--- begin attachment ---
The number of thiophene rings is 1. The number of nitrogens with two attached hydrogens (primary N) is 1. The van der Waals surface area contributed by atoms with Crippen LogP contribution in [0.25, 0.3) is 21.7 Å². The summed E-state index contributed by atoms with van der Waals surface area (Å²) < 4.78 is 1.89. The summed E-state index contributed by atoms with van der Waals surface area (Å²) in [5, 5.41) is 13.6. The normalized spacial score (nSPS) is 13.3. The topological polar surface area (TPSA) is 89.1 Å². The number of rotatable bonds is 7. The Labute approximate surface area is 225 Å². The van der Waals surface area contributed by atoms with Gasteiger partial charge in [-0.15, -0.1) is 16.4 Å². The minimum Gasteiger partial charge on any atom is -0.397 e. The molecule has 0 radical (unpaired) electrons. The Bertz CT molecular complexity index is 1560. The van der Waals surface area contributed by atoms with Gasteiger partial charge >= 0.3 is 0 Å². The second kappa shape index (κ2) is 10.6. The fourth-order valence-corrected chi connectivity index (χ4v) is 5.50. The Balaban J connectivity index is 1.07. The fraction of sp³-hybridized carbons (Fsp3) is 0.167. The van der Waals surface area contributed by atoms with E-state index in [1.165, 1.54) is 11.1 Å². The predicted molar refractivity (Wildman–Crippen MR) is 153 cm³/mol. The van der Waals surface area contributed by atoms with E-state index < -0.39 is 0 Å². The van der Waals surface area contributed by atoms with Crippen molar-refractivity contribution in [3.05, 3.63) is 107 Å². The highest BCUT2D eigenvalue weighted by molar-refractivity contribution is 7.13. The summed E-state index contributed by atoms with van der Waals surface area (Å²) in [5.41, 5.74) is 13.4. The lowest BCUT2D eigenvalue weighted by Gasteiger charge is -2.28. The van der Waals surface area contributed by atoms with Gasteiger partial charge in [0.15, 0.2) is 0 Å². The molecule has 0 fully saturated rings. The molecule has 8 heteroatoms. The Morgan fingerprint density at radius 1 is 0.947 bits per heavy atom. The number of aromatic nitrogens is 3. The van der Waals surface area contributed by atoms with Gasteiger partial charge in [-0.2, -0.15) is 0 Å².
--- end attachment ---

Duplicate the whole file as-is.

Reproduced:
The number of thiophene rings is 1. The number of nitrogens with two attached hydrogens (primary N) is 1. The van der Waals surface area contributed by atoms with Crippen LogP contribution in [0.25, 0.3) is 21.7 Å². The summed E-state index contributed by atoms with van der Waals surface area (Å²) < 4.78 is 1.89. The summed E-state index contributed by atoms with van der Waals surface area (Å²) in [5, 5.41) is 13.6. The normalized spacial score (nSPS) is 13.3. The topological polar surface area (TPSA) is 89.1 Å². The number of rotatable bonds is 7. The Labute approximate surface area is 225 Å². The van der Waals surface area contributed by atoms with Gasteiger partial charge in [-0.15, -0.1) is 16.4 Å². The minimum Gasteiger partial charge on any atom is -0.397 e. The molecule has 0 radical (unpaired) electrons. The Bertz CT molecular complexity index is 1560. The van der Waals surface area contributed by atoms with Gasteiger partial charge >= 0.3 is 0 Å². The second kappa shape index (κ2) is 10.6. The fourth-order valence-corrected chi connectivity index (χ4v) is 5.50. The Balaban J connectivity index is 1.07. The fraction of sp³-hybridized carbons (Fsp3) is 0.167. The van der Waals surface area contributed by atoms with E-state index in [1.165, 1.54) is 11.1 Å². The predicted molar refractivity (Wildman–Crippen MR) is 153 cm³/mol. The van der Waals surface area contributed by atoms with E-state index < -0.39 is 0 Å². The van der Waals surface area contributed by atoms with Crippen molar-refractivity contribution in [3.05, 3.63) is 107 Å². The highest BCUT2D eigenvalue weighted by molar-refractivity contribution is 7.13. The summed E-state index contributed by atoms with van der Waals surface area (Å²) in [5.41, 5.74) is 13.4. The lowest BCUT2D eigenvalue weighted by Gasteiger charge is -2.28. The van der Waals surface area contributed by atoms with Gasteiger partial charge in [0.15, 0.2) is 0 Å². The molecule has 0 fully saturated rings. The molecule has 8 heteroatoms. The Morgan fingerprint density at radius 1 is 0.947 bits per heavy atom. The number of aromatic nitrogens is 3. The van der Waals surface area contributed by atoms with Gasteiger partial charge in [-0.2, -0.15) is 0 Å².